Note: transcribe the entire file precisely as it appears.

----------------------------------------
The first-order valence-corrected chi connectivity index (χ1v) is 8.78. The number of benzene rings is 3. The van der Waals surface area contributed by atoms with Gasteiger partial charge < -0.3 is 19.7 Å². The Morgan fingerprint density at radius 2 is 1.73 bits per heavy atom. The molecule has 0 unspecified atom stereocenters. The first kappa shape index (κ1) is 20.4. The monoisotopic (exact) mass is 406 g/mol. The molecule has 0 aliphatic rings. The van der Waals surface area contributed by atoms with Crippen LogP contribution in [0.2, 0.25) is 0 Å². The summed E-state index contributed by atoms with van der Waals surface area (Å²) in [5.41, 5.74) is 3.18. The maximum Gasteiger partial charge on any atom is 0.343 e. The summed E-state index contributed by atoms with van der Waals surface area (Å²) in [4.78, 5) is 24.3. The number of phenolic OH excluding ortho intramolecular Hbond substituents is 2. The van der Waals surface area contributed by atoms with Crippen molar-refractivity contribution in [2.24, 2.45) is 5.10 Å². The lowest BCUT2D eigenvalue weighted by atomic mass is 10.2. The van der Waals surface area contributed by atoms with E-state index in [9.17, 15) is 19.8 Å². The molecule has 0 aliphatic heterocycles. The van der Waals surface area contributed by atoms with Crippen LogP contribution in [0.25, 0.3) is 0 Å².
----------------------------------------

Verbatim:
The first-order valence-corrected chi connectivity index (χ1v) is 8.78. The number of benzene rings is 3. The van der Waals surface area contributed by atoms with Gasteiger partial charge < -0.3 is 19.7 Å². The Morgan fingerprint density at radius 2 is 1.73 bits per heavy atom. The molecule has 0 unspecified atom stereocenters. The first kappa shape index (κ1) is 20.4. The monoisotopic (exact) mass is 406 g/mol. The molecule has 0 aliphatic rings. The van der Waals surface area contributed by atoms with Crippen LogP contribution in [0.2, 0.25) is 0 Å². The summed E-state index contributed by atoms with van der Waals surface area (Å²) in [5.41, 5.74) is 3.18. The maximum Gasteiger partial charge on any atom is 0.343 e. The summed E-state index contributed by atoms with van der Waals surface area (Å²) in [4.78, 5) is 24.3. The number of phenolic OH excluding ortho intramolecular Hbond substituents is 2. The van der Waals surface area contributed by atoms with Crippen molar-refractivity contribution in [2.24, 2.45) is 5.10 Å². The lowest BCUT2D eigenvalue weighted by atomic mass is 10.2. The van der Waals surface area contributed by atoms with E-state index in [9.17, 15) is 19.8 Å². The molecule has 0 aliphatic heterocycles. The van der Waals surface area contributed by atoms with Crippen LogP contribution in [0.25, 0.3) is 0 Å².